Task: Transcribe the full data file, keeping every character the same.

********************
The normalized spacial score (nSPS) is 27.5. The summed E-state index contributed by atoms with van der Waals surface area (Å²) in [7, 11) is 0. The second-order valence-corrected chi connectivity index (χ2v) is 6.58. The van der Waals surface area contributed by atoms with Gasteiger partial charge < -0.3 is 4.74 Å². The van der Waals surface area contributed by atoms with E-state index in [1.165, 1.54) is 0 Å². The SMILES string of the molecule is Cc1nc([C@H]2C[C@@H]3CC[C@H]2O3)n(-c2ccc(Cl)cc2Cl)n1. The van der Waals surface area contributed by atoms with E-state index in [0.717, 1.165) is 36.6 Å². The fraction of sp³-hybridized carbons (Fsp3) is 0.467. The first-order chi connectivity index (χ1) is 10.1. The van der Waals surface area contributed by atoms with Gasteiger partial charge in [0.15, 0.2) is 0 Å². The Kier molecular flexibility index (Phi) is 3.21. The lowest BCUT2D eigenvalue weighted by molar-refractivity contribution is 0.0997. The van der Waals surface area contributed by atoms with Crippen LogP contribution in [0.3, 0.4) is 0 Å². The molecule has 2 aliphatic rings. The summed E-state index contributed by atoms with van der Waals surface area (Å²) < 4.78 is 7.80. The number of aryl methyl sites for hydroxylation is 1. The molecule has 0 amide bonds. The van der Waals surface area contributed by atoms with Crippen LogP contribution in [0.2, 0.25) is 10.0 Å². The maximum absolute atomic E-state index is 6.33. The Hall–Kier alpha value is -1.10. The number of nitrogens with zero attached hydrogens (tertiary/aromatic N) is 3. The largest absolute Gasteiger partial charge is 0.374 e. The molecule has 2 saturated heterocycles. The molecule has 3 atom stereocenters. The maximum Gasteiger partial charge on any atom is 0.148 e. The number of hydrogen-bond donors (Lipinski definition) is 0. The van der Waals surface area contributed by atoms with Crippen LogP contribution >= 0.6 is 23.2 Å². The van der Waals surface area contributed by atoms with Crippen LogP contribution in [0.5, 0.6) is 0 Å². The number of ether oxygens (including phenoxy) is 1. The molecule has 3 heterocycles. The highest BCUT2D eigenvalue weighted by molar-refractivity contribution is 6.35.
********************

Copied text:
The normalized spacial score (nSPS) is 27.5. The summed E-state index contributed by atoms with van der Waals surface area (Å²) in [7, 11) is 0. The second-order valence-corrected chi connectivity index (χ2v) is 6.58. The van der Waals surface area contributed by atoms with Gasteiger partial charge < -0.3 is 4.74 Å². The van der Waals surface area contributed by atoms with E-state index in [1.165, 1.54) is 0 Å². The SMILES string of the molecule is Cc1nc([C@H]2C[C@@H]3CC[C@H]2O3)n(-c2ccc(Cl)cc2Cl)n1. The van der Waals surface area contributed by atoms with E-state index in [0.717, 1.165) is 36.6 Å². The fraction of sp³-hybridized carbons (Fsp3) is 0.467. The first-order chi connectivity index (χ1) is 10.1. The van der Waals surface area contributed by atoms with Gasteiger partial charge in [0.15, 0.2) is 0 Å². The Kier molecular flexibility index (Phi) is 3.21. The lowest BCUT2D eigenvalue weighted by molar-refractivity contribution is 0.0997. The van der Waals surface area contributed by atoms with Crippen LogP contribution in [0.3, 0.4) is 0 Å². The molecule has 2 aliphatic rings. The summed E-state index contributed by atoms with van der Waals surface area (Å²) < 4.78 is 7.80. The number of aryl methyl sites for hydroxylation is 1. The molecule has 0 amide bonds. The van der Waals surface area contributed by atoms with Crippen LogP contribution in [0.2, 0.25) is 10.0 Å². The maximum absolute atomic E-state index is 6.33. The Hall–Kier alpha value is -1.10. The number of nitrogens with zero attached hydrogens (tertiary/aromatic N) is 3. The largest absolute Gasteiger partial charge is 0.374 e. The molecule has 2 saturated heterocycles. The molecule has 3 atom stereocenters. The maximum Gasteiger partial charge on any atom is 0.148 e. The number of hydrogen-bond donors (Lipinski definition) is 0. The van der Waals surface area contributed by atoms with Crippen LogP contribution >= 0.6 is 23.2 Å². The van der Waals surface area contributed by atoms with Crippen LogP contribution in [0.5, 0.6) is 0 Å². The number of ether oxygens (including phenoxy) is 1. The molecule has 3 heterocycles. The highest BCUT2D eigenvalue weighted by molar-refractivity contribution is 6.35.